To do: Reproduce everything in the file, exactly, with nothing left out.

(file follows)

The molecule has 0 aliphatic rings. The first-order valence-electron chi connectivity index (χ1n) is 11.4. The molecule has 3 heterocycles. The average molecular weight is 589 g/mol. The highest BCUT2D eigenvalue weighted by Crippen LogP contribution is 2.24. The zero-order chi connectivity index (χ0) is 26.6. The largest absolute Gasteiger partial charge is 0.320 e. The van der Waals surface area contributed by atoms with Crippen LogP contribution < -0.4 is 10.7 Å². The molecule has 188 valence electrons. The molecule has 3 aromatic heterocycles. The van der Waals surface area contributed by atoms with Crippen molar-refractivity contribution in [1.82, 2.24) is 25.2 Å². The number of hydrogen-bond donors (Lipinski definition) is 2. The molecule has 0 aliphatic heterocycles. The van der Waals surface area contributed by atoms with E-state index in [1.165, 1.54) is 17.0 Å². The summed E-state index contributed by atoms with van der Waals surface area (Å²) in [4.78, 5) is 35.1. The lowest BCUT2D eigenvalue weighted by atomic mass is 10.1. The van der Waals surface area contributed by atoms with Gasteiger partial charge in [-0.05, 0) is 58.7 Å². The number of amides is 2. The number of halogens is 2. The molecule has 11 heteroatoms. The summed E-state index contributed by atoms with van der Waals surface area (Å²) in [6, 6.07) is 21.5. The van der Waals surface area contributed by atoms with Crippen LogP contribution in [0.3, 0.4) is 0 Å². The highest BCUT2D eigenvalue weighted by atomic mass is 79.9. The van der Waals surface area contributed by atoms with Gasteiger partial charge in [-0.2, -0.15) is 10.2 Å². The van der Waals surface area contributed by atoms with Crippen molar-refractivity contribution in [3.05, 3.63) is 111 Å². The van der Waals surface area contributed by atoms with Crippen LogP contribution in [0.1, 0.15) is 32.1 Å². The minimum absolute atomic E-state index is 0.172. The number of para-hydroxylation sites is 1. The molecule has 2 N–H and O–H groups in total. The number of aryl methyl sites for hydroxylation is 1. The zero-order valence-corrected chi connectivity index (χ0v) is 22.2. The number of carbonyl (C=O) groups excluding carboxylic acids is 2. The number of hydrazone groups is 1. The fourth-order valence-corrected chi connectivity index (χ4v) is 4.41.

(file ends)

The molecule has 0 aliphatic rings. The first-order valence-electron chi connectivity index (χ1n) is 11.4. The molecule has 3 heterocycles. The average molecular weight is 589 g/mol. The highest BCUT2D eigenvalue weighted by Crippen LogP contribution is 2.24. The zero-order chi connectivity index (χ0) is 26.6. The largest absolute Gasteiger partial charge is 0.320 e. The van der Waals surface area contributed by atoms with Crippen LogP contribution < -0.4 is 10.7 Å². The molecule has 188 valence electrons. The molecule has 3 aromatic heterocycles. The van der Waals surface area contributed by atoms with Crippen molar-refractivity contribution in [1.82, 2.24) is 25.2 Å². The number of hydrogen-bond donors (Lipinski definition) is 2. The molecule has 0 aliphatic heterocycles. The van der Waals surface area contributed by atoms with E-state index in [1.165, 1.54) is 17.0 Å². The summed E-state index contributed by atoms with van der Waals surface area (Å²) in [4.78, 5) is 35.1. The lowest BCUT2D eigenvalue weighted by atomic mass is 10.1. The van der Waals surface area contributed by atoms with Gasteiger partial charge in [-0.05, 0) is 58.7 Å². The number of amides is 2. The number of halogens is 2. The molecule has 11 heteroatoms. The summed E-state index contributed by atoms with van der Waals surface area (Å²) in [6, 6.07) is 21.5. The van der Waals surface area contributed by atoms with Crippen LogP contribution in [0.3, 0.4) is 0 Å². The highest BCUT2D eigenvalue weighted by atomic mass is 79.9. The van der Waals surface area contributed by atoms with Gasteiger partial charge in [-0.2, -0.15) is 10.2 Å². The van der Waals surface area contributed by atoms with Crippen molar-refractivity contribution in [3.05, 3.63) is 111 Å². The van der Waals surface area contributed by atoms with Crippen LogP contribution in [0.1, 0.15) is 32.1 Å². The minimum absolute atomic E-state index is 0.172. The number of para-hydroxylation sites is 1. The molecule has 2 N–H and O–H groups in total. The number of aryl methyl sites for hydroxylation is 1. The zero-order valence-corrected chi connectivity index (χ0v) is 22.2. The number of carbonyl (C=O) groups excluding carboxylic acids is 2. The number of hydrazone groups is 1. The fourth-order valence-corrected chi connectivity index (χ4v) is 4.41.